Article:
Michael Longaker

Publication Details

  • Tissue engineering in cleft palate and other congenital malformations PEDIATRIC RESEARCH Panetta, N. J., Gupta, D. M., Slater, B. J., Kwan, M. D., Liu, K. J., Longaker, M. T. 2008; 63 (5): 545-551

    Abstract:

    Contributions from multidisciplinary investigations have focused attention on the potential of tissue engineering to yield novel therapeutics. Congenital malformations, including cleft palate, craniosynostosis, and craniofacial skeletal hypoplasias represent excellent targets for the implementation of tissue engineering applications secondary to the technically challenging nature and inherent inadequacies of current reconstructive interventions. Apropos to the search for answers to these clinical conundrums, studies have focused on elucidating the molecular signals driving the biologic activity of the aforementioned maladies. These investigations have highlighted multiple signaling pathways, including Wnt, fibroblast growth factor, transforming growth factor-beta, and bone morphogenetic proteins, that have been found to play critical roles in guided tissue development. Furthermore, a comprehensive knowledge of these pathways will be of utmost importance to the optimization of future cell-based tissue engineering strategies. The scope of this review encompasses a discussion of the molecular biology involved in the development of cleft palate and craniosynostosis. In addition, we include a discussion of craniofacial distraction osteogenesis and how its applied forces influence cell signaling to guide endogenous bone regeneration. Finally, this review discusses the future role of cell-based tissue engineering in the treatment of congenital malformations.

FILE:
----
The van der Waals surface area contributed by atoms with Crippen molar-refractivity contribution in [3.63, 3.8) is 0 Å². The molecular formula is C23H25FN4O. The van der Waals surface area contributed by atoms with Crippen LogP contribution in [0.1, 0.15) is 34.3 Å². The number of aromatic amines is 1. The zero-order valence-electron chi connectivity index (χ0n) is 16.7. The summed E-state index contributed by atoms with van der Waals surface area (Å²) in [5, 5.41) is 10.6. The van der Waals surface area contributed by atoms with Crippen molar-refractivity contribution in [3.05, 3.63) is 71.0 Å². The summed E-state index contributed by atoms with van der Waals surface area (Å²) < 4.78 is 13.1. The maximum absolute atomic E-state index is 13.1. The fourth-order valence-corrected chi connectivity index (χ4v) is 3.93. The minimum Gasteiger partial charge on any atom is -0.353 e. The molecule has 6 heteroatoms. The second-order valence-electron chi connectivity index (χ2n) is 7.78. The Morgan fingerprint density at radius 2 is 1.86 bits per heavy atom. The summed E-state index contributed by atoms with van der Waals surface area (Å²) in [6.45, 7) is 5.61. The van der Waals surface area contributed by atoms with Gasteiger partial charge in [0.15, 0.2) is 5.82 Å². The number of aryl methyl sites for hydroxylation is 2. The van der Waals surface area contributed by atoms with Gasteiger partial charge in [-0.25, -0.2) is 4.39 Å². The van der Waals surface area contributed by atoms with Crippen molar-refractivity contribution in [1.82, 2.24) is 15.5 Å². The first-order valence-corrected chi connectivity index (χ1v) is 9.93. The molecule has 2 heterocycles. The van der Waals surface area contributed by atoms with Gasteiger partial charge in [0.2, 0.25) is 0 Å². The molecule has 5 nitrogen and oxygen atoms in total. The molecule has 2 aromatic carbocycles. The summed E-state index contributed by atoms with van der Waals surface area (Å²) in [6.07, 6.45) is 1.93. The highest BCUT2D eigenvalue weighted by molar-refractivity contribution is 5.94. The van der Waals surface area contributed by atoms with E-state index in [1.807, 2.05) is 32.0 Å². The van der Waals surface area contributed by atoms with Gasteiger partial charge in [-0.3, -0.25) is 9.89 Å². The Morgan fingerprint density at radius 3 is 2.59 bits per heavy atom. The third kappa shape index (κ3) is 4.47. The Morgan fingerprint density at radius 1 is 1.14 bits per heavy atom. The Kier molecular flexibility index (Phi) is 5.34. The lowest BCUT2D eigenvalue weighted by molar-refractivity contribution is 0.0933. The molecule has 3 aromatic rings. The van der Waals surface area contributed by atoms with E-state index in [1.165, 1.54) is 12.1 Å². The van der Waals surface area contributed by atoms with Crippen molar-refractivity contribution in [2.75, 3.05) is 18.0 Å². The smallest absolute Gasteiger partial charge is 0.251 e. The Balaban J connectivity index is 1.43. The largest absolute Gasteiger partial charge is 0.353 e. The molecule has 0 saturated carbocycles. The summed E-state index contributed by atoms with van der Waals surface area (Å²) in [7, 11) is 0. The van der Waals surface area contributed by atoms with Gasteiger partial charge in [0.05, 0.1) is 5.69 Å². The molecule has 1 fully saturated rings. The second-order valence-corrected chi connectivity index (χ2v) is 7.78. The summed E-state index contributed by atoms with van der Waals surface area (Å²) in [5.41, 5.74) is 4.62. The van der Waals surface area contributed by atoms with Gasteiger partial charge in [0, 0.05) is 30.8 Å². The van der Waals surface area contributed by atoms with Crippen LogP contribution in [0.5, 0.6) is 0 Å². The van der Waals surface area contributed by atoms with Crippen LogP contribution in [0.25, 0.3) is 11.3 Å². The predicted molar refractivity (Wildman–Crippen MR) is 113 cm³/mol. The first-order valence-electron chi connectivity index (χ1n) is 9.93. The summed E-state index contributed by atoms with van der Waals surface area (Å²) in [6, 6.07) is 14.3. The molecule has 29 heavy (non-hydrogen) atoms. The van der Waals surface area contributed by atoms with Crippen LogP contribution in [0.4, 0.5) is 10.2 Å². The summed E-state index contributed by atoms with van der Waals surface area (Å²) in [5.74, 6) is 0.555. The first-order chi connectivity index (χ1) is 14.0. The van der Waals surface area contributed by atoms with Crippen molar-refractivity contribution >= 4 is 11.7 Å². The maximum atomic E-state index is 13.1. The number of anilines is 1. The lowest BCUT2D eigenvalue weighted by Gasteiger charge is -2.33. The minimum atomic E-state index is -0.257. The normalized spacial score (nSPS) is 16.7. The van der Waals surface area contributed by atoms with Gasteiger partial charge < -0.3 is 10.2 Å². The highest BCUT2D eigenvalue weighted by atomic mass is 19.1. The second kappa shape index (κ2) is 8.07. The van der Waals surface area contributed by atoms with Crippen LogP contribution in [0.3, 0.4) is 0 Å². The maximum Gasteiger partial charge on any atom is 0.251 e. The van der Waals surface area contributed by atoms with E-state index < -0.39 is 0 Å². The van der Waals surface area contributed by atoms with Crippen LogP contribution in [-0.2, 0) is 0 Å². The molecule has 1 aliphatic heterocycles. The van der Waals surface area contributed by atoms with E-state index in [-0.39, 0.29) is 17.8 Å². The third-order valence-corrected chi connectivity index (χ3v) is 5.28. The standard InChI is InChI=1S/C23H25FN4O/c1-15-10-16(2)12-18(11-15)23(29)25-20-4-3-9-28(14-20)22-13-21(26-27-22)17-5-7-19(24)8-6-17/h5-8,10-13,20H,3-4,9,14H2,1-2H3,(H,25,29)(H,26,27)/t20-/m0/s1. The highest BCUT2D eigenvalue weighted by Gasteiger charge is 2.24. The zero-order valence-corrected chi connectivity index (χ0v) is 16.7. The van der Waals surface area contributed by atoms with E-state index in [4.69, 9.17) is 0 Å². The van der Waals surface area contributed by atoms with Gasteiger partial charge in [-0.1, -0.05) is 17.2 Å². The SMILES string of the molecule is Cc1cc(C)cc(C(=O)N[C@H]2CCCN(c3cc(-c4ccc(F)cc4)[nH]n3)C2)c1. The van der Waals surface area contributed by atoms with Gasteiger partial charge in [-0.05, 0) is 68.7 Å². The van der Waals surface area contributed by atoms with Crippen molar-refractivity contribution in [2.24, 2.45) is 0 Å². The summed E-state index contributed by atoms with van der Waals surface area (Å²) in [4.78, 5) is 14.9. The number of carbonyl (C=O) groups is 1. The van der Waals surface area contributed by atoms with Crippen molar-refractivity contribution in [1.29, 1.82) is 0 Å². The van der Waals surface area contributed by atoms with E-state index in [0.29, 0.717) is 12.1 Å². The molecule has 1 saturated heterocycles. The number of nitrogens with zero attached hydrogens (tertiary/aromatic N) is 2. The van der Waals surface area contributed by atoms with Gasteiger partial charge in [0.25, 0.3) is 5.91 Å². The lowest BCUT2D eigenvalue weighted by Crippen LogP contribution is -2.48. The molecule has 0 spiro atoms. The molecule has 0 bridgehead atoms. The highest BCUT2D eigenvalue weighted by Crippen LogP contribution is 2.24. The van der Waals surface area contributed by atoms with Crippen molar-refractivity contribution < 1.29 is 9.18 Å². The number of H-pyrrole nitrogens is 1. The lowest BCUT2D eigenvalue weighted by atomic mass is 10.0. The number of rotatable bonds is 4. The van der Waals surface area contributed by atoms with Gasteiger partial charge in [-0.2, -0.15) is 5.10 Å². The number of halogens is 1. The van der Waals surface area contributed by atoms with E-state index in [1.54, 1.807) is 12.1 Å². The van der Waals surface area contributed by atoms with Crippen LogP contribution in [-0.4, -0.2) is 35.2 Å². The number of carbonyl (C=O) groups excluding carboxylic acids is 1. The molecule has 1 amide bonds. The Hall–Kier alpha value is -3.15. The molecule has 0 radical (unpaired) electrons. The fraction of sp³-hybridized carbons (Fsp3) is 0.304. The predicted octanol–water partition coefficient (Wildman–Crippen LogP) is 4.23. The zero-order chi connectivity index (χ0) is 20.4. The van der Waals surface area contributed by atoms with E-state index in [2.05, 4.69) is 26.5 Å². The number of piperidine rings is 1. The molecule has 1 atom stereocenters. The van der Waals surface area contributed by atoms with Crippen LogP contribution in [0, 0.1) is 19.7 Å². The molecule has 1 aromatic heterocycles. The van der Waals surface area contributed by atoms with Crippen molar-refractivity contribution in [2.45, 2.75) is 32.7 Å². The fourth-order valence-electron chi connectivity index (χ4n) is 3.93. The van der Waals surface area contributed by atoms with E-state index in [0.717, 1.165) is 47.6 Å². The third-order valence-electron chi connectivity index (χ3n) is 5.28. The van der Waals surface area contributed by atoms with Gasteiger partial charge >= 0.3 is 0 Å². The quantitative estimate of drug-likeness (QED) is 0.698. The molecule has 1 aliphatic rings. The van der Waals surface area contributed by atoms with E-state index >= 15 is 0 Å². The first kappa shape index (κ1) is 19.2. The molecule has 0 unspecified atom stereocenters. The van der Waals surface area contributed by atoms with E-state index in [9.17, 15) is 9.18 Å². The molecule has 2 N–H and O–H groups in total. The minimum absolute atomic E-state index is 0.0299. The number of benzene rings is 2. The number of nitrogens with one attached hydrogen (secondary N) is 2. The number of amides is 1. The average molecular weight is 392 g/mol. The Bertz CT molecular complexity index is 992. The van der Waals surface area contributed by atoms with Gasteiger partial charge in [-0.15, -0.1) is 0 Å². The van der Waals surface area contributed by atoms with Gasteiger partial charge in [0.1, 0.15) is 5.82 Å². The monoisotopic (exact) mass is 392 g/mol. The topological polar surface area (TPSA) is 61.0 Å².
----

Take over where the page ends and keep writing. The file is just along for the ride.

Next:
View details for Web of Science ID 000255311900014

    View details for PubMedID 18427300

Stanford Medicine Resources:

Footer Links: